Director Melly Still and her cast make sense of this, and give the play an emotional core, by realising that Cymbeline is, like many other Shakespeare plays, the story of growing up.
The lovers Innogen and Posthumus ( Bethan Cullinane and Hiran Abeysekera, both excellent in taking their characters through subtle changes) are introduced as avatars of Juliet and Romeo, caught up in the overwhelming passions of adolescent love.
Their separate adventures and experiences are then presented as a testing and maturing process, making them ready for a more adult love and worthy of each other and of the prize withheld from them before, a happy ending.
And this works. When Posthumus is taunted by a villain with slurs on his lady's honour and then conned into believing the invented evidence against her, we see the hotheaded youth falling into the trap of feeling without thinking.
When the machinations of another villain (there are three or four of them, each with different agendas) force Innogen to escape, there is a hint of a girl's-own-adventure in her running off to the wilds of Wales.
And everyone who encounters either of them, even in disguise, recognises something special and attractive in them, so that those who don't try to kill them try to help them.
By keeping our eye and our sympathies on the two leads, director Still not only guides us through the play's plot convolutions but lets us see each step forward each one takes in the process of maturing.
She also gives the play as clear a narrative spine and forward movement as I can imagine any director achieving.
The all-but-full text runs well over three hours, as we have come to expect from the RSC, but it holds our attention with a clarity and energy level that rarely flag.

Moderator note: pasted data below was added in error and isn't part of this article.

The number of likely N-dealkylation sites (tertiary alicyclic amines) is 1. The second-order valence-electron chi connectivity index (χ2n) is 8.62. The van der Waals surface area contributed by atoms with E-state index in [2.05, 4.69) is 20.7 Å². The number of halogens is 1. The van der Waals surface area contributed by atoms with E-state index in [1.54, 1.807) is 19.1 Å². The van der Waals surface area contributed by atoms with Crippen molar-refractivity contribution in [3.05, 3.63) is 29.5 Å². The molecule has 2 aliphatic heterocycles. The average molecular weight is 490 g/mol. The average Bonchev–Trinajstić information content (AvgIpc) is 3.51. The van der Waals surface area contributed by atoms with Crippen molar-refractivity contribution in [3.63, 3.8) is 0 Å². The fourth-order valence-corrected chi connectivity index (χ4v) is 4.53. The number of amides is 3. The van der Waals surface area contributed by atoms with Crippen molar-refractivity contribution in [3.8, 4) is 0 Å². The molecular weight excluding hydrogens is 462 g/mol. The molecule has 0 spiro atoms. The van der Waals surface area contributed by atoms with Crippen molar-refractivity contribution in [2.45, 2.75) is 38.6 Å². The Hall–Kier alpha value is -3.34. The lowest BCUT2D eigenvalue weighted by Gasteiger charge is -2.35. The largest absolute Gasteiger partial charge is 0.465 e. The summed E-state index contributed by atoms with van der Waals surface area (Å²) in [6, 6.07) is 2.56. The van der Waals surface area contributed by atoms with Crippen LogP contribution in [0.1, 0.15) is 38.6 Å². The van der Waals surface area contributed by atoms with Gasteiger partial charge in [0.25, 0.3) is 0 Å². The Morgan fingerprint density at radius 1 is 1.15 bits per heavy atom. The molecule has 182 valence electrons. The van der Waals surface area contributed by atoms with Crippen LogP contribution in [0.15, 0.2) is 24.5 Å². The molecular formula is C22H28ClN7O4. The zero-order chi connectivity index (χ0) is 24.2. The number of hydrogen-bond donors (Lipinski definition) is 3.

Of course it doesn't all work. Director Still and designer Anna Fleischle can't resist a little messing-about with Shakespeare.
In place of Roman Britain, the play is set in a dystopic future with some silly touches about it – a minor villain's attempt to serenade Innogen is a choreographed Temptations-style Motown trio, and imperial Rome, setting for a couple of key scenes, is imagined as the VIP room in a gay disco.
The titular King Cymbeline is now the Queen and a few other characters undergo gender reassignments, while any scene that lends itself to the treatment is played in a vaguely appropriate foreign language, with surtitles.
Fortunately none of these changes has any real effect, for good or bad, on the play, and you can dismiss them as the kind of harmless fiddling that allows a director to think she's doing something.
Melly Still is doing something, in finding and communicating the narrative spine and emotional core of the play, and in guiding her cast in bringing that out and never losing touch with it.
And it is that, and not the messing-about with Shakespeare, that makes this Cymbeline such a success.